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Cyber flashing is not acceptable

This blog has been written by Umaima Ahmed , Member of  DRF’s Network of Women Journalists for Digital Rights.

Has your mobile ever lit-up with a notification from an unknown number or social media account in the middle of the night? You pick your cellphone to see who could be messaging at such an odd hour, however, once you click, there is no turning back or avoiding the trauma you have experienced after finding an unsolicited picture of a male private part on your screen. For the rest of the night, you feel disgusted and disturbed; and if it is the first thing in the morning your day is ruined.

After the upsurge of the #MeToo movement, unsolicited pictures have  started to be taken as sexual harassment which needs to be reported. The #MeToo campaign though mainly was about women and girls facing sexual harassment in any sphere of their life, feel its impact; one thing that came out of the movement was sharing of how women were harassed in online spaces and then it went on to offline harassment of all kinds.

This phenomenon is not limited to Pakistan alone but is a global issue with people being sexually harassed online by explicit pictures. This is not only limited to Social Media, WhatsApp and emails, people have received unsolicited pictures through Airdrop, a service provided in iPhones.

The senders of such messages are usually looking for attention, or praise for their ‘bodies;’ or just find it pleasurable to harass women in particular. It is usually thought that unknown people resorting to such uncouth acts are trying to gain attention, however even the people closest to you can cross the lines of decency. In January this year The Guardian published an article What makes men send dick pics? which is a must read to understand why men are drawn to cyber flashing.

One comes across two perspectives on this issue, in an article in the Huffington Post, cyber flashing and flashing in real said that some people try to ignore cyber flashing and don’t find it problematic as compared to flashing in real-life; however Professor McGlynn, of Durham Law School who is an expert in image-based sexual abuse says, “Some will come forward and say [cyber flashing] is harmless. Everyone struggles with the fact that it isn’t face to face, but you can’t rank sexual offences like that. The harm of sexual offences is so significant, and different forms of offending can have the same impact on different people.”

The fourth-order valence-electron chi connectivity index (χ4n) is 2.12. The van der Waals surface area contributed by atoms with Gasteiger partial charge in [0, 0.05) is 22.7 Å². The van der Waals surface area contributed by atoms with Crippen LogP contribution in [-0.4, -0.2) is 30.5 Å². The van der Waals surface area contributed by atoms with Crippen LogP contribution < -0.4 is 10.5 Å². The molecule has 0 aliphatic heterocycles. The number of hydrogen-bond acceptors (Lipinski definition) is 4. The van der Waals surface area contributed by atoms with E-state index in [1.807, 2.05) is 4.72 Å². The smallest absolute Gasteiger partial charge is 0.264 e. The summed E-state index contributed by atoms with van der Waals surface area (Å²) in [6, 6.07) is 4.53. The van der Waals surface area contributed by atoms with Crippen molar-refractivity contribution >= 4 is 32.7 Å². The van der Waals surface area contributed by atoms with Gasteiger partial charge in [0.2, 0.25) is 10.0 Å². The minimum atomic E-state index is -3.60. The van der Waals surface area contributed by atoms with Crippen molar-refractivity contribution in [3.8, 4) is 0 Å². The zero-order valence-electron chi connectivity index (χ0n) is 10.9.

Looking at the issue from a Pakistani perspective we cannot ignore our patriarchal culture, and while the majority of the women even today are confined to their homes, with the prevalence of the internet and social media being the norm, online harassment affects these women also. A number of females resultantly do not have social media accounts which saves them from online harassment and being chastised if caught, often leading to family feuds.

Even though Twitter is more active in combating this issue with their complaint mechanism than Facebook, it is time Pakistan’s PECA law is taken seriously and its implementation is not such an irritation for women complainants in FIA, the implementing agency. Section 21 of PECA, which criminalises offences against modesty of a person, says “punishment with imprisonment for a term which may extend to five years or with fine which may extend to five million rupees or with both.” But when it comes to implementation, FIA does not have a women-friendly system which restricts women from lodging a complaint and cyber flashers get away with this repugnant behavior. In case a woman has the courage to report or put up evidence on social media, it leads to victim blaming. Last year a college student from Lahore posted a story on Facebook about a man who was publicly masturbating, however it was brushed aside. And when the opinion makers like Orya Maqbool Jaan vehemently decry abuse of their fundamental human rights when asked not to send dick pics that makes a lot of people accept this act as acceptable rather than lamenting on it.

According to Dr Christian Buckland, psychotherapist and a spokesperson of UK Council for Psychotherapy says “They (victims) do not want to relive the story or are worried they will be told they should have made a one-liner joke at the perpetrator about the size of his manhood (if it was a male), which belittles the horrific ordeal.”

Apart from the legal aspect, people need to understand that sending such pictures are not welcomed. An experience like this leaves a lasting impact which may result in anxiety, hyper-vigilance, depression, health issues and even self-censorship. It is also important that peer-support and family backup should be available to those who pick up the courage to report the issue so that they can feel some form of closure to their experience.

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